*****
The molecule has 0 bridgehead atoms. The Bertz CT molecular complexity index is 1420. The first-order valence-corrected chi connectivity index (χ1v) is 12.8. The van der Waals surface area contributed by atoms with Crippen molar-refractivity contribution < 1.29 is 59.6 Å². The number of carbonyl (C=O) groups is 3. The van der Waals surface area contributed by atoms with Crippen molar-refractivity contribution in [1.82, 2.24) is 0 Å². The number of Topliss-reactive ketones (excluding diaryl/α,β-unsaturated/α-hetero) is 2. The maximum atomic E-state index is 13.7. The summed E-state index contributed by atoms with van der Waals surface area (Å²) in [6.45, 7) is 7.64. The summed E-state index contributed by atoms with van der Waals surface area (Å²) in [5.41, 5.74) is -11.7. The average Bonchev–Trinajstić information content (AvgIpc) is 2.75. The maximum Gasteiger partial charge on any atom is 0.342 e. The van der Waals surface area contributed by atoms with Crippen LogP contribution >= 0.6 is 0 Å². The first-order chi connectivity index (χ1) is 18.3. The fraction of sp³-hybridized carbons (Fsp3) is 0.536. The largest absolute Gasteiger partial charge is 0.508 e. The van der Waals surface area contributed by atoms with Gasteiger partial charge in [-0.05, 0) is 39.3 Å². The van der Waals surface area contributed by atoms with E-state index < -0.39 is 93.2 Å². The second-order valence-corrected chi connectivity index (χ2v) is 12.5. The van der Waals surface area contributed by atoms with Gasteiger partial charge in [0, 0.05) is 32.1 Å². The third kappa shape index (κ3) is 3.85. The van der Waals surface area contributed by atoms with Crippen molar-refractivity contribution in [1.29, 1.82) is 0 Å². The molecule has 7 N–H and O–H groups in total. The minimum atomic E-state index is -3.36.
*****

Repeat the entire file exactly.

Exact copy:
The molecule has 0 bridgehead atoms. The Bertz CT molecular complexity index is 1420. The first-order valence-corrected chi connectivity index (χ1v) is 12.8. The van der Waals surface area contributed by atoms with Crippen molar-refractivity contribution < 1.29 is 59.6 Å². The number of carbonyl (C=O) groups is 3. The van der Waals surface area contributed by atoms with Crippen molar-refractivity contribution in [1.82, 2.24) is 0 Å². The number of Topliss-reactive ketones (excluding diaryl/α,β-unsaturated/α-hetero) is 2. The maximum atomic E-state index is 13.7. The summed E-state index contributed by atoms with van der Waals surface area (Å²) in [6.45, 7) is 7.64. The summed E-state index contributed by atoms with van der Waals surface area (Å²) in [5.41, 5.74) is -11.7. The average Bonchev–Trinajstić information content (AvgIpc) is 2.75. The maximum Gasteiger partial charge on any atom is 0.342 e. The van der Waals surface area contributed by atoms with Crippen LogP contribution >= 0.6 is 0 Å². The first-order chi connectivity index (χ1) is 18.3. The fraction of sp³-hybridized carbons (Fsp3) is 0.536. The largest absolute Gasteiger partial charge is 0.508 e. The van der Waals surface area contributed by atoms with Gasteiger partial charge in [-0.05, 0) is 39.3 Å². The van der Waals surface area contributed by atoms with E-state index < -0.39 is 93.2 Å². The second-order valence-corrected chi connectivity index (χ2v) is 12.5. The van der Waals surface area contributed by atoms with Gasteiger partial charge in [0, 0.05) is 32.1 Å². The third kappa shape index (κ3) is 3.85. The van der Waals surface area contributed by atoms with Crippen molar-refractivity contribution in [1.29, 1.82) is 0 Å². The molecule has 7 N–H and O–H groups in total. The minimum atomic E-state index is -3.36.